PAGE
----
I tried going for a walk, thinking it might soothe my spirit. I tried doing some work and reading some articles to take my mind off of it. I tried thinking about the anger, moving towards it instead of away, in the hopes that then Anger would loosen the talons she was using to hold me hostage and let me run free. No dice. As a last ditch effort, I tried going to yoga, which typically cures just about anything...but no. In spite of the fact that I absolutely respect and adore my yoga teacher, if she told us to breathe in and release the tension in our bodies one more time, I was going to karate chop her right in the middle of her adho mukha svanasana (which, I'm sure, would be really bad for my karma). It was certainly not one of my better classes.
This anger today is different from the anger I have known before. In the past, I've been angry at people and at their actions. I have been hurt, and angry AT them. I have beat up mattresses and shredded phone books in this anger. I have run, and run, and run, until my legs collapsed from exhaustion and I was no longer angry. I've been angry at me, which is destructive, and certainly not helpful at all. I have been angry about situations. I have cursed and sat in anger I could barely contain about situations. And I've been angry on a more global level. I have been angry about things that happen in this world, and the ways people don't seem to care, and I have engaged in angry, passionate discourse about these topics.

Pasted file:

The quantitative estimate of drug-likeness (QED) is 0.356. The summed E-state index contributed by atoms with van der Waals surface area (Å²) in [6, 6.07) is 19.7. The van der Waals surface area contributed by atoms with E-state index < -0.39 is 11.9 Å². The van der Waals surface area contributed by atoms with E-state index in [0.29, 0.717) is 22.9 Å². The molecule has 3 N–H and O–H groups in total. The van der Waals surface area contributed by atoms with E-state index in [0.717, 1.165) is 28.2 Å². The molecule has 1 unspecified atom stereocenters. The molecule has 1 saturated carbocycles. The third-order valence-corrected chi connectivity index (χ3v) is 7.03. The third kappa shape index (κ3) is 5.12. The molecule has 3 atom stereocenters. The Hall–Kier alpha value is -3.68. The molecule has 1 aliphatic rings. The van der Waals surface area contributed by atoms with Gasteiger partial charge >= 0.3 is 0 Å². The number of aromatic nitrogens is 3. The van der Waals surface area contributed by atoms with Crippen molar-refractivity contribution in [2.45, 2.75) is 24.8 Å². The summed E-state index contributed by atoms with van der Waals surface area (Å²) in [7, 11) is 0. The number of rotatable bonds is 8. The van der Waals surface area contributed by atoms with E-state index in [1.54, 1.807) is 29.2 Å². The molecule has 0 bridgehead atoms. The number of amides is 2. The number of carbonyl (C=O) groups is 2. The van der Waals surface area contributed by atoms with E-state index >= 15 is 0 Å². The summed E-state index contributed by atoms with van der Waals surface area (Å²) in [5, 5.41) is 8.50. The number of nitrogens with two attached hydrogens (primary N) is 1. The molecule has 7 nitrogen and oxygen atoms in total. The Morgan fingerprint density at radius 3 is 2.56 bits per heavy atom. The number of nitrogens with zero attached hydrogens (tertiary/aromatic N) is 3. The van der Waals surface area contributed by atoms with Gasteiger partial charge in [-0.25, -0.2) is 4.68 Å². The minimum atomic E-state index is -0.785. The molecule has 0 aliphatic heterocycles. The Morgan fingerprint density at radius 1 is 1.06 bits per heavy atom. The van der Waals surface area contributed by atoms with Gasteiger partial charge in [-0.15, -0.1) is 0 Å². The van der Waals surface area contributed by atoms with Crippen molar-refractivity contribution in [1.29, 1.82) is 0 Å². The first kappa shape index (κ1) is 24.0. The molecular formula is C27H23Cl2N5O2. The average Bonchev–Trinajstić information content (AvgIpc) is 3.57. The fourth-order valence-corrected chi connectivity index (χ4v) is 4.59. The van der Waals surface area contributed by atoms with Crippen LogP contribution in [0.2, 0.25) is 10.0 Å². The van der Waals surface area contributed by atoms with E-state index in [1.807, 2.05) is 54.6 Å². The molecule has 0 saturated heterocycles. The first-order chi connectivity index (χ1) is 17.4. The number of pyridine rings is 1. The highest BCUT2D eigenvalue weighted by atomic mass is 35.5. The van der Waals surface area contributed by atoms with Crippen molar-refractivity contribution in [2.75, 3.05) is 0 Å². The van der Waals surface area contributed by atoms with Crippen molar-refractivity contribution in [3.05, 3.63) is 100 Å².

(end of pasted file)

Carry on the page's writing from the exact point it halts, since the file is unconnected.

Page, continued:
But this anger is not any of those. This anger started when I came home from the Women's Retreat I attended with my church. It intensified today after I attended the first session of the Adult Our Whole Lives sexuality education course at my church. The retreat was awesome -- it was 24 hours filled with heart and wholeness and trust and laughter and good conversation among friends I had not previously met. And you know what? That's why I'm mad. That is why I am so freaking angry. I'm angry because there are so many good and beautiful and amazing and trustworthy people out there. I'm angry because I have spent so long believing people weren't that way. I'm angry at what I've missed. I'm angry that a handful of hateful people were able to take away my ability to access these people and this piece of life. I'm angry that a handful of hateful people were able to take away my ability to believe I was worthy of good, worthy of beautiful, worthy of amazing, worthy of trustworthy.
Right now, I'm angry for me.
(Woah. I kind of expected the world to open up and swallow me right then when I typed that).